How Philly Is Making the Arena Football League the Perfect Sport for Gambling

Ron Jaworski is betting you’ll bet big on the AFL.

arena football

Ron Jaworski is betting you’ll bet big on the Arena Football League. Photograph by Matt Rourke/Associated Press

If you’re not a die-hard fan of the Arena Football League (chances are you’re not), your knowledge of the game likely starts and ends with Jon Bon Jovi. But JBJ hasn’t owned the Philadelphia Soul since 2008. The AFL has been on deathwatch since it skipped its 2009 season due to financial woes, and last year, the league looked cooked due to a labor impasse. The show did go on (with just four teams), yet league brass remain bullish about the future.

Arena football, for the uninitiated, is a fast-paced, high-scoring indoor version of American football, played on smaller fields and with nets that bounce wayward kicks back into play. Founded in 1987, at its peak the AFL boasted 19 teams, 13,000 fans per game and future NFL stars. Now, a financial right-sizing and the creeping legalization of sports betting have league investors seeing opportunity.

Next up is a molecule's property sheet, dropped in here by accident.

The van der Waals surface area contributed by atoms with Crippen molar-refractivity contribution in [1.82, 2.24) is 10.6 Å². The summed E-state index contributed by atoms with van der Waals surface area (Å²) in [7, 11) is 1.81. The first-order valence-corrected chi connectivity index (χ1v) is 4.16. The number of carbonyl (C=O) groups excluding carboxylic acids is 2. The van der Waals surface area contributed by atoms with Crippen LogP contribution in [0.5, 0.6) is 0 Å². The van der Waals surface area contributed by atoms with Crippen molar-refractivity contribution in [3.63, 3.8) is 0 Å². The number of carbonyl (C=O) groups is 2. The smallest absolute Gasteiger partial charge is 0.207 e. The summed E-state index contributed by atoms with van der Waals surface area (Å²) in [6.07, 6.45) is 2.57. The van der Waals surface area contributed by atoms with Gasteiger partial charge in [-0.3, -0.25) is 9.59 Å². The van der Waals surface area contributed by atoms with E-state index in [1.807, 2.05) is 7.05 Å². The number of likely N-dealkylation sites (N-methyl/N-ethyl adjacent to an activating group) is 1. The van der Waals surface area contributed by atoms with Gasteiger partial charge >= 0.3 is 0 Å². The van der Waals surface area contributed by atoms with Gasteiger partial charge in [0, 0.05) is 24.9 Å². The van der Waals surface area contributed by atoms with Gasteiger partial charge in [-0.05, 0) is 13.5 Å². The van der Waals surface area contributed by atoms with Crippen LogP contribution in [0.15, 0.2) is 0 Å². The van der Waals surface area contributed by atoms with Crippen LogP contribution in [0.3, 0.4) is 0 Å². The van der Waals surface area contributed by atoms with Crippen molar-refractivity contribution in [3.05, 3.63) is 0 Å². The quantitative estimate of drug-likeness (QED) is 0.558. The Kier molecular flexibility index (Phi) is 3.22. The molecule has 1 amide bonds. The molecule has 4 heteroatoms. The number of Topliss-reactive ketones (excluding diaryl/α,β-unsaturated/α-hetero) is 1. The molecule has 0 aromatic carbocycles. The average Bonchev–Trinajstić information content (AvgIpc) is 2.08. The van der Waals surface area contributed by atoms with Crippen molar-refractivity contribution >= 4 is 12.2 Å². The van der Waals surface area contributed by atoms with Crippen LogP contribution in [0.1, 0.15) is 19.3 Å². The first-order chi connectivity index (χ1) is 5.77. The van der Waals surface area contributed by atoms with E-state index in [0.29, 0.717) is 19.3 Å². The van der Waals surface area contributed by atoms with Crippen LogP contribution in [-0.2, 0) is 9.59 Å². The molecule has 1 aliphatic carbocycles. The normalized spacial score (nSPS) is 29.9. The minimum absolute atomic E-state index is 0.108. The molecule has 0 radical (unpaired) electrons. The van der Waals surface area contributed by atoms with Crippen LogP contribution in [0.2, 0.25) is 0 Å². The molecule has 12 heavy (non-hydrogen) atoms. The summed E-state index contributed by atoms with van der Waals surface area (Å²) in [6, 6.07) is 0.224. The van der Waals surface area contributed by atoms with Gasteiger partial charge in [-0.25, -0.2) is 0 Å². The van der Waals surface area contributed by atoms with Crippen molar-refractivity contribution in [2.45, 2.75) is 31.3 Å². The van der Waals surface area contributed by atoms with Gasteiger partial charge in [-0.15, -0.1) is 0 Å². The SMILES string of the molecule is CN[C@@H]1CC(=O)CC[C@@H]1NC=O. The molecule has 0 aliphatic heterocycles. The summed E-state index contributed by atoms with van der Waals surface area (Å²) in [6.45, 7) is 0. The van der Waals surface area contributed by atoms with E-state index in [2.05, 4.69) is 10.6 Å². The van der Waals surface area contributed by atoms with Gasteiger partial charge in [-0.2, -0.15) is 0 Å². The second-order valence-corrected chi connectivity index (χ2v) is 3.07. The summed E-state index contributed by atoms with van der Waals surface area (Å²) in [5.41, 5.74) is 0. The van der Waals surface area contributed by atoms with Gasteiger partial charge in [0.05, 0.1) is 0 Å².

Headed up by commissioner Randall Boe (of D.C.’s Monumental Sports & Entertainment group) and with Soul owner/Eagles legend Ron Jaworski as chair of the executive committee, the AFL has moved from Vegas to Philly and is positioning itself as a next-generation league. The plan: The AFL will be unprecedentedly friendly to sports betting, providing data and game feeds to sports books to foster in-game or “proposition” wagering. The fast pace and high scoring (our Soul beat A.C.’s Blackjacks 48-41 in April’s opener) are why Jaworski thinks the game “would be good for fantasy football, for prop bets.” And 2019 has seen the AFL expand into two new Eastern U.S. markets, including Atlantic City.

“We all know making a wager on a game enhances engagement pretty substantially,” says Boe. Fan engagement will be key. Jaworski says the AFL plans to get back up to 12 teams east of the Mississippi and then reestablish a Western presence by 2023 or 2024.

Anyone want to take action on that?

Published as “Philly’s Big Football Gamble” in the June 2019 issue of Philadelphia magazine.